The interest rate on loans is
(10) iL
= iR
+ ,
where  is a risk premium, defined as
(11)  = (PDK0 – L0),
where L0 is beginning-of-period loans and ′  0.
The equilibrium condition of the market for domestic goods is
(12) Ys
– X(z, YW) = (1 – )C + I + G,
where G is government spending, X exports, z the real exchange rate (defined such that an
increase is a depreciation), Xz, XY
w
> 0, and 0 <  < 1 is the fixed fraction of total consumption
which is spent on imported goods.
Question B2 [9 points]
B2-1. Using equations (1) to (12), as needed, derive the financial equilibrium and the goods
market equilibrium conditions of the model, and combine them to establish the internal balance
condition as a function FG() relating z to PD
, G, iR
, and YW. [5pts]
B2-2. Explain intuitively the signs of each partial derivative of FG(). [4pts]
The equilibrium condition of the market for foreign exchange is given by
(13) z-1 [X(z; YW) – C] + (1+iW)D*0 – (D* – D*0) = 0.
Question B3 [9 points]
B3-1. Using equations (1) to (13), as needed, and setting again D*0 = 0, derive the external
balance condition as a function XX() relating z to PD
, G, iR
, and YW. [5pts]
CONTINUED OVER
4 of 5
B3-2. Explain intuitively the signs of each partial derivative of XX(). [4pts]
Suppose that an economic expansion abroad raises foreign output, YW.
Question B4 [5 points]. Examine, analytically and graphically, the macroeconomic effects of
the increase in foreign output, and show that in the new equilibrium domestic prices can be either
higher or lower than at the initial equilibrium.
Let E′ denote the new equilibrium point (after the increase in foreign output)
characterized by higher domestic prices. Suppose that the government would like to bring the
economy back to its original equilibrium position (before the shock), point E.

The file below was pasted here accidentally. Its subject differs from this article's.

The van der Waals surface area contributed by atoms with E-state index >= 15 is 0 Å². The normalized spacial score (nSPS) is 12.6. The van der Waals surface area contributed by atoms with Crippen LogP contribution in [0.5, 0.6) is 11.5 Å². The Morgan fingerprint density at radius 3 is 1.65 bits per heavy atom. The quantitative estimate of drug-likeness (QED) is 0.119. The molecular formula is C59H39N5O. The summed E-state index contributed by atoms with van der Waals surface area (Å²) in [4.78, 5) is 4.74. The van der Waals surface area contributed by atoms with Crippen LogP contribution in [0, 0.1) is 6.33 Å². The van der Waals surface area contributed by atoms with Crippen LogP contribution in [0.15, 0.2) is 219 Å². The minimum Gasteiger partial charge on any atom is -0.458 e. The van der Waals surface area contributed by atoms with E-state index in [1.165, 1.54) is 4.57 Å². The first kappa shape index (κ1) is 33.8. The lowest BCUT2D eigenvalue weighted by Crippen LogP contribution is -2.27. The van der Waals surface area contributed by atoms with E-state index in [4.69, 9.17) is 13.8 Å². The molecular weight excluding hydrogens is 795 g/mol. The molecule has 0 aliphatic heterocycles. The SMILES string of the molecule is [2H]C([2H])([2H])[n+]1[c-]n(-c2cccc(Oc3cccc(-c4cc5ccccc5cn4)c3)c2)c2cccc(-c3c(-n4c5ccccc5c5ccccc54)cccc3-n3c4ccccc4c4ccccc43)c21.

The central bank imposes reserve requirements at the rate 0 <  < 1 on bank deposits; as
a result, the deposit rate is now determined by, instead of (9),
(9′) iD
= (1 – )iR
.
Question B5 [12 points]
B5-1. Using equation (9′), and in the general case where 2 > 0 in equation (7), explain how
the structure of the model is affected and write the partial derivatives of FG() and XX() with
respect to  using results from your answers to B1, B2, and B3. [6pts]
B5-2. Analyse, graphically only, the impact of an increase in the required reserve ratio, , on
macroeconomic equilibrium. Explain movements in curves FG and XX, if any, and describe the
transition from the initial equilibrium to the new equilibrium. [6pts]
Question B6 [17 points]
B6-1. Study, graphically only, if an increase or a decrease in the refinance rate, iR
, can bring
the economy from point E′ back to point E. Either way, explain why. [5pts]
B6-2. Study, graphically only, if an increase or a decrease in government spending, G, can
bring the economy from point E′ back to point E. Either way, explain why. [5pts]
B6-3. Study, graphically only, if the combination of an increase or a decrease in the refinance
rate, iR
, and an increase or a decrease in government spending, G, can bring the economy from
point E′ back to point E. Either way, explain why. [5pts]
B6-4. What is the fundamental reason why monetary policy by itself, or fiscal policy by
itself, may or may not be able to bring the economy from point E′ back to point E? [2pts]
NOTE: in answering B6-1 to B6-3, use different colors to illustrate the shifts, if any, in FG
and XX associated with the policy change(s) under consideration.